Why Is COVID-19 Trending Down in Virginia?

by James A. Bacon

As the COVID-19 virus continues to recede in Virginia, I’ve abandoned my day-to-day coverage of the numbers, but I think it’s still worthwhile to post periodic updates. The good news for Virginia as seen in the chart above, taken from the Virginia Department of Health COVID-19 dashboard, is that the number of confirmed cases and deaths reported daily continue to decline — even as the virus flares up in California, Texas, Florida and Arizona.

To what do we attribute Virginia’s good fortune? Has Governor Ralph Northam found the sweet spot in his policy mix of emergency measures? Are Virginians just better behaved — more likely  to wear masks and maintain social distance — than the citizens of other states? Does the Old Dominion have human settlement patterns — less density, fewer elevators, less mass transit — that lend themselves to the propagation of the disease? Do we look to demographic factors such as a smaller percentage of illegal immigrants living in overcrowded housing? Or, less likely but not inconceivable, is the population on a pathway to developing herd immunity?

Readers, weigh in.


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10 responses to “Why Is COVID-19 Trending Down in Virginia?

  1. First, knock on wood. Trends can reverse. But I think, basically, Virginia followed the advice and didn’t start to re-open until it had hit a peak and seen a decline for a period (perhaps not the whole 14 days). Texas, CA, Florida never peaked. You can see it on the Johns Hopkins charts. Having not gone up, they didn’t see much decline. They are not seeing an extended first wave, or a spike, they are suffering the beginning of their first wave! Having the national media drive this (with a NYC focus) made it seem like this was one big lock step process. But isn’t it always the case that viral issues pop up, die down, move somewhere else and pop up again? Wasn’t that the pattern in 1918?

    The good news is that those locations now seeing their first real wave are better prepared, and probably well focused on protecting the congregate living locations. So we can hope for fewer deaths. But I’ve always felt that absent a total lockdown for a month or more, which never happened in the US anywhere (NY came close), this disease would continue to spread. And in those parts of Virginia where the southern beaches beckon, it is spreading now.

  2. We mitigated, in time, and just enough, but we got lucky too. We slid down the backside far enough that loosening restrictions weren’t immediately reversed. We had downward momentum, which is continuing.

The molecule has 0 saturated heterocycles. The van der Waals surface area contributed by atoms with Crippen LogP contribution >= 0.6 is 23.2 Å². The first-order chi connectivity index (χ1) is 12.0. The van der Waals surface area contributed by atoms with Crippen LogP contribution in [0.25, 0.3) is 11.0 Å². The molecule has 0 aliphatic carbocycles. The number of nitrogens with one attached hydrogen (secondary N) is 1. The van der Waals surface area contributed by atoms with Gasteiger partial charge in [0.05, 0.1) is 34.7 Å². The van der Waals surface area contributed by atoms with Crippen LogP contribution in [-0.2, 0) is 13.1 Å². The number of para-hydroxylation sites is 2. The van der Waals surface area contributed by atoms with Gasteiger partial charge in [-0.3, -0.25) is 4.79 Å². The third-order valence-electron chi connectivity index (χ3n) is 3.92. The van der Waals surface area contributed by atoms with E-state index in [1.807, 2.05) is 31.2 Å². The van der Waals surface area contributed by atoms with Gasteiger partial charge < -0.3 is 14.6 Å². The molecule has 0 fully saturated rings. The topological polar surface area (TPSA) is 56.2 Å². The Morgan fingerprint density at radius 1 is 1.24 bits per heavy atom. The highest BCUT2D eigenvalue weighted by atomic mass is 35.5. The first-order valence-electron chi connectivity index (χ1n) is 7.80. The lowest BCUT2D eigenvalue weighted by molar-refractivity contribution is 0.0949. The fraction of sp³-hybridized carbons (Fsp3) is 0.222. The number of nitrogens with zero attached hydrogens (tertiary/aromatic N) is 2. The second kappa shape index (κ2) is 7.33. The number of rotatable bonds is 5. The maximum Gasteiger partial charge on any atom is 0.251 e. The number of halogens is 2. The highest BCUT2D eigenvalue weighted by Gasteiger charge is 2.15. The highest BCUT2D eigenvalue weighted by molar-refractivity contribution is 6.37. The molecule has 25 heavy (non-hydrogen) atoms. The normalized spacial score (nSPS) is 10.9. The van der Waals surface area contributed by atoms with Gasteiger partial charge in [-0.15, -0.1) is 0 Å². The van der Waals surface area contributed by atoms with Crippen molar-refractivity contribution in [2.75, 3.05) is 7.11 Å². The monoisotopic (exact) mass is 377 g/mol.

Nevertheless, 90% of us are still vulnerable, fertile ground, the virus is now being reported as mutated, rising rapidly in 40 States, and I suspect that “waves” is the wrong imagery. Think “hydraulic”. Think more of it as a rising tide. Think Bay of Fundy at max flood.

    What we know of viruses, and what we don’t know about this one should scare the bejezzus out of you.

    • My understanding is that the mutations are in RNA transmission and have not (yet) expressed themselves as protein coating mutations, which would be the real boot to the crotch.

      But of course, the longer the national response is to let states do what they will instead of Uncle Sugar paying people to stay home the more opportunities for all sorts of fun mutations there are.

      • POTUS: But the Europeans were able to have a fireworks show and their house isn’t on fire…
        Fauci: Yes, Donald, but they didn’t light theirs in the living room.

  3. I was a bit taken aback since Northam apparently lost the moniker “Wise King”.

    But the other thing that is gone apparently is the narrative that young folks don’t die from it, so let it all hang out.

    what happened to that?

    re: Bay of Fundy –

    tidal bore?

    • With me, most use people the adjective “monumental”, in keeping with a recent spat of opinion pieces.

      Mocking the man, who accidentally or not, winds up exhibiting the very quality used, becomes embarrassing.

  4. Virginia checked in at #22 among states by per capita COVID19 death rate. A look at the data shows that the states which locked down the hardest (like New York) had, by far, the worst death rates. Virginia’s somewhat worse than average performance had nothing to do with actions taken or not taken by Northam. We shut down later and to a lesser extent than Maryland and Maryland had a significantly worse death rate. Why? Because Maryland is closer to New York. The governor who couldn’t get our testing regime right got lucky in being only somewhat worse than average. If this contagion recurs (like the Spanish Flu recurred) we might not be so lucky next time – especially if No Test Northam is still governor.


  5. Despite having the 22nd highest death rate among the states we have the 16th lowest percentage of our population tested among the states. And this data, using 14 day trends, shows cases increasing in Virginia, not decreasing.


    • LTCF Point Prevalence survey results coming in over the next 2-3 weeks will likely show some increases in total cases. We can only hope today’s LTCF 28 of 29 total deaths is from a reporting lag and not a trend.

  6. James Wyatt Whitehead V

    A Washington DC newscast last night illustrated how the rates in Northern Virginia were trending down but the rest of the state is trending slightly up. The claim was that this helps the overall trend pattern.

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